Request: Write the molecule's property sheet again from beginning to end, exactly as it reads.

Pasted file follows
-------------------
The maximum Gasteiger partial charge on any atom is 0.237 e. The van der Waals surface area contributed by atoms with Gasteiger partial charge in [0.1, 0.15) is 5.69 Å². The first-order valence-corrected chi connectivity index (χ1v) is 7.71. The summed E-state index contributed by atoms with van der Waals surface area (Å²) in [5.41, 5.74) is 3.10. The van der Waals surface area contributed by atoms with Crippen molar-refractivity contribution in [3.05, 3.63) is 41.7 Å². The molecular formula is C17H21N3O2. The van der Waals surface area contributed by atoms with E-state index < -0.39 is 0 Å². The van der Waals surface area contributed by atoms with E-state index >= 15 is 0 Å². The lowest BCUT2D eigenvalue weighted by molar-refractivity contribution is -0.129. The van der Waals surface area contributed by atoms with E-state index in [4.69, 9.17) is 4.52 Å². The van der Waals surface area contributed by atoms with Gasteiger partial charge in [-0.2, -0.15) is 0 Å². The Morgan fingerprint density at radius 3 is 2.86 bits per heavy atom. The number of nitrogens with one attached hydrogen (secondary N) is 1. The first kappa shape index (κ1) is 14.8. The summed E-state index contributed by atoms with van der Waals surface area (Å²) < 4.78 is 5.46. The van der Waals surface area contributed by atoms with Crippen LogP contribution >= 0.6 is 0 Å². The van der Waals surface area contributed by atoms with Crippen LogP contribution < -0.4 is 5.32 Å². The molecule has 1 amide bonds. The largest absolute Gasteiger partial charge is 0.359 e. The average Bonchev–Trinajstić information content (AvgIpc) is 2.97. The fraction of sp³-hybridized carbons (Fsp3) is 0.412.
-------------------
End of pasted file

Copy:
The maximum Gasteiger partial charge on any atom is 0.237 e. The van der Waals surface area contributed by atoms with Gasteiger partial charge in [0.1, 0.15) is 5.69 Å². The first-order valence-corrected chi connectivity index (χ1v) is 7.71. The summed E-state index contributed by atoms with van der Waals surface area (Å²) in [5.41, 5.74) is 3.10. The van der Waals surface area contributed by atoms with Crippen molar-refractivity contribution in [3.05, 3.63) is 41.7 Å². The molecular formula is C17H21N3O2. The van der Waals surface area contributed by atoms with E-state index < -0.39 is 0 Å². The van der Waals surface area contributed by atoms with E-state index >= 15 is 0 Å². The lowest BCUT2D eigenvalue weighted by molar-refractivity contribution is -0.129. The van der Waals surface area contributed by atoms with E-state index in [4.69, 9.17) is 4.52 Å². The van der Waals surface area contributed by atoms with Gasteiger partial charge in [-0.2, -0.15) is 0 Å². The Morgan fingerprint density at radius 3 is 2.86 bits per heavy atom. The number of nitrogens with one attached hydrogen (secondary N) is 1. The first kappa shape index (κ1) is 14.8. The summed E-state index contributed by atoms with van der Waals surface area (Å²) < 4.78 is 5.46. The van der Waals surface area contributed by atoms with Crippen LogP contribution >= 0.6 is 0 Å². The van der Waals surface area contributed by atoms with Crippen LogP contribution < -0.4 is 5.32 Å². The molecule has 1 amide bonds. The largest absolute Gasteiger partial charge is 0.359 e. The average Bonchev–Trinajstić information content (AvgIpc) is 2.97. The fraction of sp³-hybridized carbons (Fsp3) is 0.412.